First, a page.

SHACL: an introduction

The SHapes Constraint Language (SHACL) is a language in which you define constraints over RDF graphs. You can write things like: "every person needs to know someone" and the RDF graph can conform to that constraint or not. Such a SHACL constraint is referred to as a shape. In practice you often write a set of these shapes which define your expectations of some RDF graph. This set of shapes is referred to as a SHACL shapes graph. The name contains "graph" because these shapes are themselves written as an RDF graph. To distinguish a SHACL shapes graph from the data it validates (which is of course also RDF) we refer to the data as the data graph.

The above description of SHACL immediatly brings us to its main function: checking conformance. Given a shapes graph and a data graph, we want to know if the data graph adheres to all shapes defined in the shapes graph. This is clearly a useful task in practice as you want to know if your data is in the right format for you to process.

It is useful to consider the rough anatomy of a shape. It consists of three main components:

(I deviate slightly from the specification which defines a shape more broadly. However, for the purpose of this exposition, I like my definition better) Consider the example:

:SocialShape a sh:PropertyShape ;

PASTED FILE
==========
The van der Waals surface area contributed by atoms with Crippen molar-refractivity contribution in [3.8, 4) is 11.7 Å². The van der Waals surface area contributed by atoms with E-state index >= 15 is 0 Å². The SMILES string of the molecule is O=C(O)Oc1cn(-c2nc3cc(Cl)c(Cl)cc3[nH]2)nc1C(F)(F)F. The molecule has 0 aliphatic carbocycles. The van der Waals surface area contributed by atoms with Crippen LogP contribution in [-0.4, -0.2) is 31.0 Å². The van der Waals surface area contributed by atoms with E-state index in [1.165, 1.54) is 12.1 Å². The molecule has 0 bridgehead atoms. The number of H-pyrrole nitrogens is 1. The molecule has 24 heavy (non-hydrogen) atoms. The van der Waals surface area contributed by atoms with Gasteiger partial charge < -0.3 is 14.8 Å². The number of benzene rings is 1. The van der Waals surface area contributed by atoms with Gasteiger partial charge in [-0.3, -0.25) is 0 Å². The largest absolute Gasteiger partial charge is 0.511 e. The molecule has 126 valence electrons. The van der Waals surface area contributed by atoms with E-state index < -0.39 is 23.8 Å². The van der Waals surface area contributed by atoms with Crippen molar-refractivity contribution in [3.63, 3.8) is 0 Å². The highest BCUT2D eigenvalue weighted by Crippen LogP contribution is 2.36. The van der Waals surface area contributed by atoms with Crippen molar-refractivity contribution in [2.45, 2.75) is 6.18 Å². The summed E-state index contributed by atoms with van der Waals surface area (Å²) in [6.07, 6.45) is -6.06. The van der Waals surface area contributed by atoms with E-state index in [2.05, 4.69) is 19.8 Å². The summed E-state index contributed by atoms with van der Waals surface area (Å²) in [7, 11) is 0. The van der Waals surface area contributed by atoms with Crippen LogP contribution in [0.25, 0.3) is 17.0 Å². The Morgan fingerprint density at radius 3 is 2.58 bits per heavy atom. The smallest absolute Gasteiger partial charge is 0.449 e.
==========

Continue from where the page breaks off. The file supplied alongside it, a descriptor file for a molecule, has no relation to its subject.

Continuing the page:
sh:path schema:knows ;
    sh:minCount 1 .

:SocialShape sh:targetClass schema:Person .

Here, we have one shape called :SocialShape which states that the focus nodes in the data graph need to have at least one outgoing schema:knows edge. Informally, "focus node" just means the node that is considered to adhere to this shape. The focus nodes here are given by the target declaration on the last line. The targeting statement describes all nodes that are of rdf:type schema:Person. So all nodes in the data graph that are declared to be of type schema:Person will be considered as focus node for :SocialShape.

Conformance captures the spirit of SHACL. However, when your graph does not conform to your constraints, you want to know where the problems occur. In this case, conformance is not good enough. We need some report stating which nodes do not satisfy which shape in the shapes graph. The task of generating such a report is called validation.

To be continued… I initially wrote this post just to give people some idea of what SHACL is, as the specification is too cryptic to be useful as a short introduction.